Psalms 101-102: Cutting of the “Evildoers”/Zion shall be built when Christ comes

Psalms 103-104: The Lord Shows Mercy/Honor and Majesty of the Lord

Psalms 105-106: The Covenant of Abraham/Moses helped Israel

Psalms 107-108: Oh that man would praise the Lord!/David Praises God

Psalms 109-110: Cursing’s of the wicked/Melchizedek

Psalms 111-112: Fear of the Lord is the beginning of Wisdom/Blessed are them who fear the Lord

Psalms 113-114: Who is like unto the Lord?/The Lord Governs the Sea and the Land

Psalms 115-116: Idols are False Gods/Precious in the eyes of the Lord, the Death of the Saints

Psalms 117-118: The Truth Endureth forever/The Head Stone

Psalms 119:  The Laws of God

Psalms 120-121: I am for Peace, but they want War/The Lord will persevere from evil.

Psalms 122-123: Give Thanks unto Him/Plead for mercy.

Psalms 124-125:  Israel’s Help is the Lord/Trust in the Lord

Psalms 126-127: The Lord is great/Children of God

Psalms 128-129: Walk in the ways of the Lord/Those who are confounded

Psalms 130-131: O, Lord… hear us/Be Like Little Children

Psalms 132-133: The Fruit of David’s Loins/Unity

Psalms 134-135: Bless the Lord & He will do the same/God is Like Man

Psalms 136-137: God of gods, Lord of lords/The Jews Weep

Psalms 138-139: David Praises the Lord/God knows our thoughts and desires

Psalms 140-141: Pray for Deliverance from Enemies/David Pleads with the Lord

Psalms 142-143: David Prays for Help/David prays for Fair Judgment

Psalms 144-145: Happy are those in the Lord/Praise the Lord for His power

Psalms 146-147: Happy are those in the Lord/Praise the Lord for His power

Psalms 148-150: Let All Things Praise God/Praise the Lord

 

What is a PSALM?

A psalm is a religious poem or song set to music. Some of the psalms in the Book of Psalms are hymns to be sung by a congregation.  Some are private prayers, and some are lyrical devices for recalling historical events in Israel’s history. In its current form, the Book of Psalms contains one hundred and fifty individual psalms, although this number may vary in different biblical translations.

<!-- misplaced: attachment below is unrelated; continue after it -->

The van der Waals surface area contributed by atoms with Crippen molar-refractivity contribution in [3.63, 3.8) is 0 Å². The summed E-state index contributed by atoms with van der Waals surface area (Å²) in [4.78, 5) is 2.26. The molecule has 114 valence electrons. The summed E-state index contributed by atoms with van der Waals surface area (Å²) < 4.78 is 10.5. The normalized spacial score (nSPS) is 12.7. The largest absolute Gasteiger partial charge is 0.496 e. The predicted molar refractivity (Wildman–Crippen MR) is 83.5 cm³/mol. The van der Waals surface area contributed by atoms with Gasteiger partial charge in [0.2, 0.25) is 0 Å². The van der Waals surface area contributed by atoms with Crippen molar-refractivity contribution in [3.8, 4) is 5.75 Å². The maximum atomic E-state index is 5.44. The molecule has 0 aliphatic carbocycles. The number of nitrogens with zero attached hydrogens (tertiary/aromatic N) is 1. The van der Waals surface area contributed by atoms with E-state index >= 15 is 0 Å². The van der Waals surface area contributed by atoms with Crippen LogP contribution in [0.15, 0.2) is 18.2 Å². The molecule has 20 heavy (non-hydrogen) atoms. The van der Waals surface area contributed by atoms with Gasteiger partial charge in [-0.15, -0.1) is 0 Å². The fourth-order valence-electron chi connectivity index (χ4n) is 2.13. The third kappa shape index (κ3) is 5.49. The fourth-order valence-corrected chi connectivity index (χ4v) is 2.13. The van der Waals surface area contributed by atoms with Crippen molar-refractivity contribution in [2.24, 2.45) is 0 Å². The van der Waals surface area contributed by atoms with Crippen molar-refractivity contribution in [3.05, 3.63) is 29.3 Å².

The book of Psalms was written by multiple authors; David wrote 73, Asaph wrote 12, the sons of Korah wrote 9, Solomon wrote 3, Ethan, and Moses each wrote one (Psalms 90), and 51 of the Psalms are anonymous.

Traditionally, the psalms were separated into five books, and many poems are further distinguished by brief titles attributing the given work to a specific author, though these titles were probably added at a later date by an editor or group of editors of the psalms. Because the subject matter of the psalms ranges from the events of King David’s dynasty to the exile of the Israelites in Babylon, the poems may have been composed anywhere from the tenth century B.C. to the sixth century B.C. or later. Which is approximately 900 years (Beginning at the time of Moses 1440 B.C. and through the captivity in 586 B.C.).

Many of the psalms rehearse episodes of Israel’s history, especially the story of Israel’s exodus from Egypt and its arrival in the Promised Land. The Psalms include praises of joy, laments, blessings, and thanksgivings. They are directed at God and they help us to express and communicate ourselves to Him. We read about the Psalmist’s emotions from one extreme to another, from praising, delighting in and worshiping God with fervor, to repentance and crying out to Him in despair.